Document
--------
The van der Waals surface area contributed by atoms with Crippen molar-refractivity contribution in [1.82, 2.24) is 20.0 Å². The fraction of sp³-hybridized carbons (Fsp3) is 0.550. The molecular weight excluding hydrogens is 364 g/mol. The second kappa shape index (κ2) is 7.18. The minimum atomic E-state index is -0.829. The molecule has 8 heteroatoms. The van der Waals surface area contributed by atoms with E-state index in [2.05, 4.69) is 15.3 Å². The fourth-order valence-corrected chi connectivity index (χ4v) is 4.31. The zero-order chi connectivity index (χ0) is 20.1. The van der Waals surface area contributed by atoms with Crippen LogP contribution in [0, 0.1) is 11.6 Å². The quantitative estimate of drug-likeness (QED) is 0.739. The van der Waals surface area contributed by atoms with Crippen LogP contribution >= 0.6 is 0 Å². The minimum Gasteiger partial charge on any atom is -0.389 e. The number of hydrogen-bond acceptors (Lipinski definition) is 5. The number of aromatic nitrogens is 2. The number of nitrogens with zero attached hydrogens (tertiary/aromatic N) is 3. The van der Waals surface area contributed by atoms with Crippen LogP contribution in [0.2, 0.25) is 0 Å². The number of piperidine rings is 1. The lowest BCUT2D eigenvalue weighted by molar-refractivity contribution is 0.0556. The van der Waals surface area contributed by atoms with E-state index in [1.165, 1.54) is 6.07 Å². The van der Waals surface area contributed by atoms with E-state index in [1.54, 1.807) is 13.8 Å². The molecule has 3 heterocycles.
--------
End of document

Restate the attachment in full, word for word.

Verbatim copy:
The van der Waals surface area contributed by atoms with Crippen molar-refractivity contribution in [1.82, 2.24) is 20.0 Å². The fraction of sp³-hybridized carbons (Fsp3) is 0.550. The molecular weight excluding hydrogens is 364 g/mol. The second kappa shape index (κ2) is 7.18. The minimum atomic E-state index is -0.829. The molecule has 8 heteroatoms. The van der Waals surface area contributed by atoms with E-state index in [2.05, 4.69) is 15.3 Å². The fourth-order valence-corrected chi connectivity index (χ4v) is 4.31. The zero-order chi connectivity index (χ0) is 20.1. The van der Waals surface area contributed by atoms with Crippen LogP contribution in [0, 0.1) is 11.6 Å². The quantitative estimate of drug-likeness (QED) is 0.739. The van der Waals surface area contributed by atoms with Crippen LogP contribution >= 0.6 is 0 Å². The minimum Gasteiger partial charge on any atom is -0.389 e. The number of hydrogen-bond acceptors (Lipinski definition) is 5. The number of aromatic nitrogens is 2. The number of nitrogens with zero attached hydrogens (tertiary/aromatic N) is 3. The van der Waals surface area contributed by atoms with Crippen LogP contribution in [0.2, 0.25) is 0 Å². The number of piperidine rings is 1. The lowest BCUT2D eigenvalue weighted by molar-refractivity contribution is 0.0556. The van der Waals surface area contributed by atoms with E-state index in [1.165, 1.54) is 6.07 Å². The van der Waals surface area contributed by atoms with E-state index in [1.54, 1.807) is 13.8 Å². The molecule has 3 heterocycles.